Dog toilet training is the process of training your dog to go to the toilet in the right place, at the right time. It cannot be mastered in one day, however using the correct methods on how to train a dog for toilet will make your training a quicker and less stressful experience for both you and your dog.
You dog will want to go to the toilet any time and any where. This is what makes house training your dog a lot harder and more tiresome, because it means that you have to keep a constant eye on your dog if he is not trained to do his potty correctly.
It is a good idea to take your dog out at specific times each day, so that he gets used to going to the toilet at a particular times. Young puppies won’t want to use the toilet when it is a rowdy party.
Take your dog outside the toilet area every couple of hours and reward him for using the toilet area. Any accidents are your fault not your puppies. If you didn’t catch him in the act, you cannot yell at him or rub his nose for it (he won’t understand anyway). Puppies have short attentions spans so be prepared for a few accidents.
It is important to bring your puppy outside for potty as soon as he had eaten. This should be done within 15 minutes after his meal. That way, he will get used to going to the toilet outside and you won’t have to take him out every time he eats.
You may wish to give him his own space, such as a crate space or an isolated area with a bed, at night. This can be very important if you don’t want your puppy to climb onto your bed. It can also assist to toilet train him when you are out, as well as to keep him safe and out of trouble.
The basis of crate training is that dogs can be trained to hold their urine for more than a an hour, because they don’t want to soil their sleeping area. So the crate is an excellent aid to house breaking, because it encourages him to control his bladder. But don’t leave him in his crate longer than a few hours.
Always reward your dog with praise and a treat after a successful pee. Make sure you have a good supply of dog treats when you are doing potty training on your dog. If you reward your dog every time he goes to the toilet outdoors, he will quickly learn that going to the toilet is a good thing!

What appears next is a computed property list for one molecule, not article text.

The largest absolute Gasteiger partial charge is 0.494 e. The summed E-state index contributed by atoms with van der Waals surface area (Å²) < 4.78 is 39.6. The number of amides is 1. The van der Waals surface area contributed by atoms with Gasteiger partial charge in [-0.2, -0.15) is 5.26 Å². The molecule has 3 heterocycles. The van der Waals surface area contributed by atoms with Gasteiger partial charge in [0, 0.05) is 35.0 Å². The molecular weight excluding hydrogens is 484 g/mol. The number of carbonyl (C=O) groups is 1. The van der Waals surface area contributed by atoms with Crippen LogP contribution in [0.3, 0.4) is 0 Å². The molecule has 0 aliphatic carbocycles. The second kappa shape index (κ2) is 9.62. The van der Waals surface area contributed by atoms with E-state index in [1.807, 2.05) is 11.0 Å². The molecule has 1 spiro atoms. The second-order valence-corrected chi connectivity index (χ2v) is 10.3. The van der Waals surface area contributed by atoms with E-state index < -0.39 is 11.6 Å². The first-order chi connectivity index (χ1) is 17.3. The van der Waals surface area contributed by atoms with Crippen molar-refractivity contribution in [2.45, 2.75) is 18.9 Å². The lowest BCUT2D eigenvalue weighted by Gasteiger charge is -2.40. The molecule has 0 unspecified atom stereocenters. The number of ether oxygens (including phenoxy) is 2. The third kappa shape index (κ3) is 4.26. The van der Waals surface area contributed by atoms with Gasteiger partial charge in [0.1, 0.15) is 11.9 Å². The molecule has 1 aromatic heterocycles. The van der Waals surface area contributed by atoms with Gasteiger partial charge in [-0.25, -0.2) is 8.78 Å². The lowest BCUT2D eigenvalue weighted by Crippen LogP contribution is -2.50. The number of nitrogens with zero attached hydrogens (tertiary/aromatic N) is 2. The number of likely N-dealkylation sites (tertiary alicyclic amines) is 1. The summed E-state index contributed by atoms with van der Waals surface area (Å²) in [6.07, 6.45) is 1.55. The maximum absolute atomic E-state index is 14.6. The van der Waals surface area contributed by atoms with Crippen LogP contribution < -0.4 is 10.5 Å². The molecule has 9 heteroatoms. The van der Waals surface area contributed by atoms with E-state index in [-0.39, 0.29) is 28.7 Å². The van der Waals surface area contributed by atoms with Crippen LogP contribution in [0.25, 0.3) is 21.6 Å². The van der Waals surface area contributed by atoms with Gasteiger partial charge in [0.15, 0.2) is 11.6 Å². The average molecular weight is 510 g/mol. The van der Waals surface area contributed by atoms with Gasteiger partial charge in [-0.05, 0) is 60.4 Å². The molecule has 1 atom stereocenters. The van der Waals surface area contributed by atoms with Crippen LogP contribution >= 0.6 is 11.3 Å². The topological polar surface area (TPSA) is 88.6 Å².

Different breeds of dog varies in their potty frequency. Big dogs usually able to hold their bladder pretty well and would need less potty frequency as compared to small puppies. You will need to adjust the frequency with which you take your dog for potty outside. If you know your dog’s usual pattern, you may want to take him outside every hour or two.
Always keep a lookout for sign that your dog may need to go toilet and takes the necessary actions. If you notice that your dog is pacing and circling, sniffing the ground, whining or barking, these are the signals that your puppy is telling you it’s “potty” time! You may have to act fast to prevent a mess.
It is not a good practice to yell at your dog when you see him trying to go to the toilet in the wrong place. The reason is that when you yell at your dog, he will think that going to the toilet is wrong.
Your pup thinks of the world for three things. One is praise, two is attention and three is food. So when your pup gets a treat or some other form of attention for doing something good, he will do it the next time again and again. If you scold him for his action, you are negative training him. Praise and attention are good things to a pup.
Start toilet training your puppy as soon as possible, the longer you leave it, the harder it will be to break its bad habit. When your puppy or dog is conditioned to go to a toilet area and associates that area with going to the toilet, it’s only natural for him to do so in any ‘ordinary’ circumstances. So, taking your dog to the toilet area is a very important first step in your dog toilet training. And it’s absolutely crucial!
For your dog to be totally happy and comfortable going to the toilet in the correct area, it’s important to introduce this “spot” to his routine. So, let’s say you take your dog out to pee and poop, you can simply play with him in this area, and when he do his potty, you reward him with a dog biscuit and say ‘good dog!’ If you never put him to this area, he simply won’t learn what to do when he needs to go to the toilet!